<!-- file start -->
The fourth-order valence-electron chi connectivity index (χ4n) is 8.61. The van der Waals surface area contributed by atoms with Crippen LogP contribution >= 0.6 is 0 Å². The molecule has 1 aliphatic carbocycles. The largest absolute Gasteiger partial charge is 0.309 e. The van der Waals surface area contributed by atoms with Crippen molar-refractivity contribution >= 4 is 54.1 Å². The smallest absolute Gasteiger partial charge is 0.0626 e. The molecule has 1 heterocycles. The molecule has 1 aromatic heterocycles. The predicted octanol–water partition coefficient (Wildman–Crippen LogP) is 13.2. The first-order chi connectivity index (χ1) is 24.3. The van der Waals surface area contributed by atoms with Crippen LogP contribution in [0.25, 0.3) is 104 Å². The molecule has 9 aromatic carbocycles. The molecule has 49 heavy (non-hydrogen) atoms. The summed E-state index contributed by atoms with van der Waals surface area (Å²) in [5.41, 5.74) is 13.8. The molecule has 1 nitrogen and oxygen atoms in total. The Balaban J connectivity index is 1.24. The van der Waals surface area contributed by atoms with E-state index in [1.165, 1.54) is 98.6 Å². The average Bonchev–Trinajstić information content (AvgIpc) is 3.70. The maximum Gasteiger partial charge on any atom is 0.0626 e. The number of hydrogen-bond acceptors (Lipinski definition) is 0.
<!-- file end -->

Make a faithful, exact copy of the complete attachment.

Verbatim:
The fourth-order valence-electron chi connectivity index (χ4n) is 8.61. The van der Waals surface area contributed by atoms with Crippen LogP contribution >= 0.6 is 0 Å². The molecule has 1 aliphatic carbocycles. The largest absolute Gasteiger partial charge is 0.309 e. The van der Waals surface area contributed by atoms with Crippen molar-refractivity contribution >= 4 is 54.1 Å². The smallest absolute Gasteiger partial charge is 0.0626 e. The molecule has 1 heterocycles. The molecule has 1 aromatic heterocycles. The predicted octanol–water partition coefficient (Wildman–Crippen LogP) is 13.2. The first-order chi connectivity index (χ1) is 24.3. The van der Waals surface area contributed by atoms with Crippen LogP contribution in [0.25, 0.3) is 104 Å². The molecule has 9 aromatic carbocycles. The molecule has 49 heavy (non-hydrogen) atoms. The summed E-state index contributed by atoms with van der Waals surface area (Å²) in [5.41, 5.74) is 13.8. The molecule has 1 nitrogen and oxygen atoms in total. The Balaban J connectivity index is 1.24. The van der Waals surface area contributed by atoms with E-state index in [1.165, 1.54) is 98.6 Å². The average Bonchev–Trinajstić information content (AvgIpc) is 3.70. The maximum Gasteiger partial charge on any atom is 0.0626 e. The number of hydrogen-bond acceptors (Lipinski definition) is 0.